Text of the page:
Biden's transition moves ahead

President-elect Joe Biden speaks in Wilmington, Del. on Nov. 25, 2020.
President-elect Joe Biden speaks in Wilmington, Del. on Nov. 25, 2020. Carolyn Kaster/AP

Former CIA Acting Director Mike Morell may have lost his strongest competition to lead the agency when Tom Donilon decided not to join Joe Biden’s administration but others are still in the mix for the remaining intelligence seat in the President-elect’s Cabinet. 

David Cohen, a former deputy director of the CIA under former President Barack Obama, is being considered by the Biden transition team, two sources familiar tell CNN. 

Also in the pool of candidates are Vincent Stewart, a former leader of the Defense Intelligence Agency and Marine general, Jeh Johnson, former Secretary of Homeland Security under Obama (who is also being considered for defense secretary), former Obama senior adviser Lisa Monaco and Sue Gordon, the former principal deputy director of National Intelligence under President Trump who spent decades at the CIA.

They have emerged as stronger contenders while Morell’s status as a frontrunner has been tested with a barrage of attacks from Senate Intelligence Committee Democrat Sen. Ron Wyden for being a “torture apologist.” 

Gordon’s name had already been floated by the Biden transition team to Democrats on Capitol Hill, two Democratic senate aides said, but since Wyden’s attacks senior transition officials have spoken with other Democratic senators, including members of the Senate Intelligence Committee, to discuss possible candidates.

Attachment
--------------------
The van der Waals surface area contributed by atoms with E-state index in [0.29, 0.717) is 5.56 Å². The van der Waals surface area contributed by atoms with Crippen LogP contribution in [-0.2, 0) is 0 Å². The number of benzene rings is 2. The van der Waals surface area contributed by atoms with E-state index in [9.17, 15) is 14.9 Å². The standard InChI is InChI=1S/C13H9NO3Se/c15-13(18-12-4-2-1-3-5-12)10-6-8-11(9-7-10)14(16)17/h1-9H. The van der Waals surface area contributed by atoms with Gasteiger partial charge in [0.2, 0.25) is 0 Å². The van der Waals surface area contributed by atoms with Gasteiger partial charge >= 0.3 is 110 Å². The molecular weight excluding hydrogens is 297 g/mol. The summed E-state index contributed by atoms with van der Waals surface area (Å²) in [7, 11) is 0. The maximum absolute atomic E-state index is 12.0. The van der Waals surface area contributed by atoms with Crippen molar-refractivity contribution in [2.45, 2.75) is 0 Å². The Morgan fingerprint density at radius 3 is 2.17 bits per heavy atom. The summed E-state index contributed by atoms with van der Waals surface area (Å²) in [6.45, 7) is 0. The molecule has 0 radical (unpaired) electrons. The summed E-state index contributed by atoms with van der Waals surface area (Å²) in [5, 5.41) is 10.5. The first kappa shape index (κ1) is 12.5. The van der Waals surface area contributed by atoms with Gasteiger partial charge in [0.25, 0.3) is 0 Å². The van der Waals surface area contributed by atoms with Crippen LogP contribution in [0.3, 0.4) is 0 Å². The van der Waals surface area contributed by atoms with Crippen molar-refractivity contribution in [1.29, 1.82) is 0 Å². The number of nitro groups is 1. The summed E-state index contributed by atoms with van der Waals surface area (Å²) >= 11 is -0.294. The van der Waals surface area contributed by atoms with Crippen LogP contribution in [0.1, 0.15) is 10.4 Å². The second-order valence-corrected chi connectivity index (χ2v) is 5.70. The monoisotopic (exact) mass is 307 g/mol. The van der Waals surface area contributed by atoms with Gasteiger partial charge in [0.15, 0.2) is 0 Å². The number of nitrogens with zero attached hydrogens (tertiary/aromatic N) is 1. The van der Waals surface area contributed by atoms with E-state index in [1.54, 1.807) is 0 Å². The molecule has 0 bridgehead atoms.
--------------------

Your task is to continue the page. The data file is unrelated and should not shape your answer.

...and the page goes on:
The committee is the first gauntlet on the path to confirmation and Gordon “would be very popular if nominated,” one of the aides told CNN, suggesting she may have an easier time being confirmed than Morell if he starts taking more fire from progressives. Monaco is also in the running, multiple sources familiar with the discussions say.

“I would always serve my country,” Gordon told CNN on Monday, “If asked, I would serve.”

Gordon resigned from her post as the intelligence community’s No. 2 in August 2019 after it became clear Trump wanted her out. “You should have your team,” Gordon told Trump in a farewell note. 

During the 2020 campaign the fiercely apolitical Gordon advised the Biden team on a range of intelligence issues but never officially joined the campaign or transition team. Her ability to sail through confirmation may be appealing to the incoming administration, though there’s no indication that Wyden’s attacks on Morell would block his confirmation. 

The Biden transition team has kept candidates for intelligence roles in the dark as to where they stand, several people familiar with the process said.

Those being considered – like Morell and Gordon – have had such lengthy careers and track records that they’re known quantities for Biden officials helping the incoming president make his decision.